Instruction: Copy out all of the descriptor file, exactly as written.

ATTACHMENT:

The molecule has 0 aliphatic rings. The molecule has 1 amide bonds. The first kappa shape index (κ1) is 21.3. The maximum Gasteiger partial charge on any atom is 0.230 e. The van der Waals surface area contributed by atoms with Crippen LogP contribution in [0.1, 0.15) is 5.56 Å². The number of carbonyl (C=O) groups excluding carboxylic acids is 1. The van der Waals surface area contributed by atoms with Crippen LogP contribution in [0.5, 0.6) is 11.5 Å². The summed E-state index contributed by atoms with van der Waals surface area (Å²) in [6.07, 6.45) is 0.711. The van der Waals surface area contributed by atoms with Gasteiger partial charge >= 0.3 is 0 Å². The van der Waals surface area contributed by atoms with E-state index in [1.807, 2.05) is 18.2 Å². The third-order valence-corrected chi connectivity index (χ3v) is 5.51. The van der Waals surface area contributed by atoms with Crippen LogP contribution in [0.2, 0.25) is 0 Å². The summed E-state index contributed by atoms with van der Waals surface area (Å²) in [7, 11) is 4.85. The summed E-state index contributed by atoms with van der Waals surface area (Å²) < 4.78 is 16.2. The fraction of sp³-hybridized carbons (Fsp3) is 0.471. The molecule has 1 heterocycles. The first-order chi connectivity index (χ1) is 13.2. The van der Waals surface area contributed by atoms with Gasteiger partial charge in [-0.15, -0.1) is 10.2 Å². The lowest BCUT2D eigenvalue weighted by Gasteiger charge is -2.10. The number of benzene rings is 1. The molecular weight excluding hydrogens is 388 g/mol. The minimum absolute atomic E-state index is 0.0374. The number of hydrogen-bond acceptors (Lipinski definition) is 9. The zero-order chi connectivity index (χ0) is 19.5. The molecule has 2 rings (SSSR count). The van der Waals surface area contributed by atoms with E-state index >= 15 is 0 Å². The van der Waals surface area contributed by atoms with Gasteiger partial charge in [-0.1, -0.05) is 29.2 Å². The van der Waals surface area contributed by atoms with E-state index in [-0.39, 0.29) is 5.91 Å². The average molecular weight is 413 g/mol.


The molecule has 0 aliphatic rings. The molecule has 1 amide bonds. The first kappa shape index (κ1) is 21.3. The maximum Gasteiger partial charge on any atom is 0.230 e. The van der Waals surface area contributed by atoms with Crippen LogP contribution in [0.1, 0.15) is 5.56 Å². The number of carbonyl (C=O) groups excluding carboxylic acids is 1. The van der Waals surface area contributed by atoms with Crippen LogP contribution in [0.5, 0.6) is 11.5 Å². The summed E-state index contributed by atoms with van der Waals surface area (Å²) in [6.07, 6.45) is 0.711. The van der Waals surface area contributed by atoms with Gasteiger partial charge >= 0.3 is 0 Å². The van der Waals surface area contributed by atoms with E-state index in [1.807, 2.05) is 18.2 Å². The third-order valence-corrected chi connectivity index (χ3v) is 5.51. The van der Waals surface area contributed by atoms with Crippen LogP contribution in [0.2, 0.25) is 0 Å². The summed E-state index contributed by atoms with van der Waals surface area (Å²) in [7, 11) is 4.85. The summed E-state index contributed by atoms with van der Waals surface area (Å²) < 4.78 is 16.2. The fraction of sp³-hybridized carbons (Fsp3) is 0.471. The molecule has 1 heterocycles. The first-order chi connectivity index (χ1) is 13.2. The van der Waals surface area contributed by atoms with Gasteiger partial charge in [-0.15, -0.1) is 10.2 Å². The lowest BCUT2D eigenvalue weighted by Gasteiger charge is -2.10. The number of benzene rings is 1. The molecular weight excluding hydrogens is 388 g/mol. The minimum absolute atomic E-state index is 0.0374. The number of hydrogen-bond acceptors (Lipinski definition) is 9. The zero-order chi connectivity index (χ0) is 19.5. The molecule has 2 rings (SSSR count). The van der Waals surface area contributed by atoms with E-state index >= 15 is 0 Å². The van der Waals surface area contributed by atoms with Gasteiger partial charge in [-0.1, -0.05) is 29.2 Å². The van der Waals surface area contributed by atoms with E-state index in [-0.39, 0.29) is 5.91 Å². The average molecular weight is 413 g/mol.